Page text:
The Big Three in backpacking: Shelter, sleep system (bag and pad), backpack
Backpackers should always be concerned about the weight they are carrying. Carrying less weight will allow you to hike farther, faster, more efficiently, and theoretically more comfortably. The reason I say “theoretically” is because there is a ton of nuance to the equation! Let’s clear up some terminology first.
Base Weight: The combined weight of everything on your packing list excluding consumables (food, water, and fuel). Consumables are excluded because they vary based on trip duration and weather conditions.
Lightweight backpacker: Carries a base weight of less than twenty pounds.
Ultralight backpacker: Carries a base weight of less than ten pounds.
Now for the nuances…
Packs: Going light or ultralight comes with trade-offs. Light and ultralight packs can be really comfortable as long as you don’t overload them! True, a frame built into a pack adds weight but it also adds the ability to carry heavier loads more comfortably. Once you start stripping away the support structure of the pack you are going to be uncomfortable unless you can simultaneously drop the overall weight you are carrying.
When you are pack shopping have an ideal and worst case scenario in mind as to how much weight you will be carrying and make sure you try the pack on and have it fitted with that amount of weight in the pack. You want to get a realistic feel for what the pack will feel like with the load you plan on carrying. If you already own most of the gear counting toward your base weight, bring it to the shop with you. If not, any properly equipped shop should be able to simulate the weight with gear from the shop or with weight bags and fillers.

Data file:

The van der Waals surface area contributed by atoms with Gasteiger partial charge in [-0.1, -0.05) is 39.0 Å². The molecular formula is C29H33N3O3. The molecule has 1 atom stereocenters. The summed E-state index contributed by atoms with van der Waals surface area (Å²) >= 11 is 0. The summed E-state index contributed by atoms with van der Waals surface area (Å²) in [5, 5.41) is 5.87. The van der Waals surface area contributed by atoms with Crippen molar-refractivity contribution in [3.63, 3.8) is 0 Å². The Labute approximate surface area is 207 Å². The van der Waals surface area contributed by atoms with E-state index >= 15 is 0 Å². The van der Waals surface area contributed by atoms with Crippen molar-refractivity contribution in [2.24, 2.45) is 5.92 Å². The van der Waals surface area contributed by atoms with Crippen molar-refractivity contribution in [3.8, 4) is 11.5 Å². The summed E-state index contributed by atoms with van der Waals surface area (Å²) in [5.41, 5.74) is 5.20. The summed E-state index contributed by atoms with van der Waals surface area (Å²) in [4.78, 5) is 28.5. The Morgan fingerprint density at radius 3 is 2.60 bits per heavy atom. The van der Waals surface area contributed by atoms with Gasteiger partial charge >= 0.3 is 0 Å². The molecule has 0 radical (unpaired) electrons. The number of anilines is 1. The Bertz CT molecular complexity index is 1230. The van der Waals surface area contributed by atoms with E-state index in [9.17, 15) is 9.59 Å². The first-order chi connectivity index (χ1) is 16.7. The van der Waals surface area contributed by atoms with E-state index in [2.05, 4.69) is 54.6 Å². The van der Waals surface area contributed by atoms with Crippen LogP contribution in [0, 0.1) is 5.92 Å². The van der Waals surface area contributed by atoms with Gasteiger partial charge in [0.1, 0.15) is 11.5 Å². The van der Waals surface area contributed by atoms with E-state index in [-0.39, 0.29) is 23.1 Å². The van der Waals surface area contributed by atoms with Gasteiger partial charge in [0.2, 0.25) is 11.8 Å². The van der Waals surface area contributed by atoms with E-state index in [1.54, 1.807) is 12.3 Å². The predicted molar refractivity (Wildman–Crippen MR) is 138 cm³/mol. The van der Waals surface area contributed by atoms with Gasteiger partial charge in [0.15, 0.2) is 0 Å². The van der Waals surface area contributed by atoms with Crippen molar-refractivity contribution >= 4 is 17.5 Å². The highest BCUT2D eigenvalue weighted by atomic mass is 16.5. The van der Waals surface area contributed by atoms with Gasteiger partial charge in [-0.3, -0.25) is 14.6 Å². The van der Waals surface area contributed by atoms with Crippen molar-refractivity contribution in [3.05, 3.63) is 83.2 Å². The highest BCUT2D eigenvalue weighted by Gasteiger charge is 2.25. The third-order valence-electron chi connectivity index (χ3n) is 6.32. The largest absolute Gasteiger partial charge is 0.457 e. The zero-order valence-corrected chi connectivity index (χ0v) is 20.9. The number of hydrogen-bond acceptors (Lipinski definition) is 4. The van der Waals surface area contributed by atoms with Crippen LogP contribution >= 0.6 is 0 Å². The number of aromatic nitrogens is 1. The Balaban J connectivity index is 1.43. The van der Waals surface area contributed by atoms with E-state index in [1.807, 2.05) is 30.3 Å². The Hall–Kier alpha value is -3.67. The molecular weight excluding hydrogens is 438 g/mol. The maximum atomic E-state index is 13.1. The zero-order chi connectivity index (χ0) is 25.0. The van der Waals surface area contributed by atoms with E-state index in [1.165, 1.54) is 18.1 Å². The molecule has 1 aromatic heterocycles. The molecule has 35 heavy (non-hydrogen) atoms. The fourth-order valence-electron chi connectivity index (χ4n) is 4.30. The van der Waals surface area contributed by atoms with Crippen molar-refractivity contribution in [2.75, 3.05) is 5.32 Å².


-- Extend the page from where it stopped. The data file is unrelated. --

As packs get lighter they also get more stripped down to save weight. First to go are interior and most exterior organizer pockets. Next the lid goes away. Finally, most, if not all, of the frame and padding get the axe. By this point if you’re carrying much more than fifteen pounds you’re going to pretty miserable.
Sleep System: I use the term sleep system in place of sleeping bag and pad because the two should be thought of a combined system rather than the individual parts. The sleeping pad makes for a more comfortable night’s sleep in two important ways. It provides padding from the ground but more importantly it also provides insulation. The dead air space created by the loft in your sleeping bag provides lots of warmth, but when you lay on it you temporarily crush all the loft and corresponding insulation. That’s where the sleeping pad comes in to save the night’s sleep. Think of it this way… the pad insulates from the bottom and the sleeping bag insulates from the top.
Sleeping bags come in all kinds of shapes and sizes. The tighter the fit, the more efficient the bag will be but most of us aren’t used to sleeping like mummies. Thankfully, manufacturers like Big Agnes and Nemo Equipment have now started making high performance, light weight bags shaped in ways that are way more comfortable to sleep in.
Shelter: Freestanding tents are the most popular but also the heaviest option. That said, they are way lighter than they were even 10 years ago. My first backpacking tent was seven pounds. My current one is less than three pounds. What makes a tent freestanding is the ability to pitch it without having to stake it out in order to keep the tent upright. Tarps and other non-freestanding shelters can be great lighter weight options but keep in mind that staking is a must and set-up will go much more smoothly if you aren’t trying to do it by yourself. Similarly, hammocks can be a great option but again there are limitations. You need to find trees the right distance apart or carry extra rope which may offset the weight saved by ditching the tent.
The big takeaway: As thru-hikers say “HYOH” (Hike your own hike). There are a ton of options out there! Some are better constructed than others. Some are more durable than others. Some are lighter than others. Some are more comfortable than others. Everyone has different priorities and budgets. Go talk to one the experts at your locally owned outdoor specialty shops to help sort out what are the best options for you!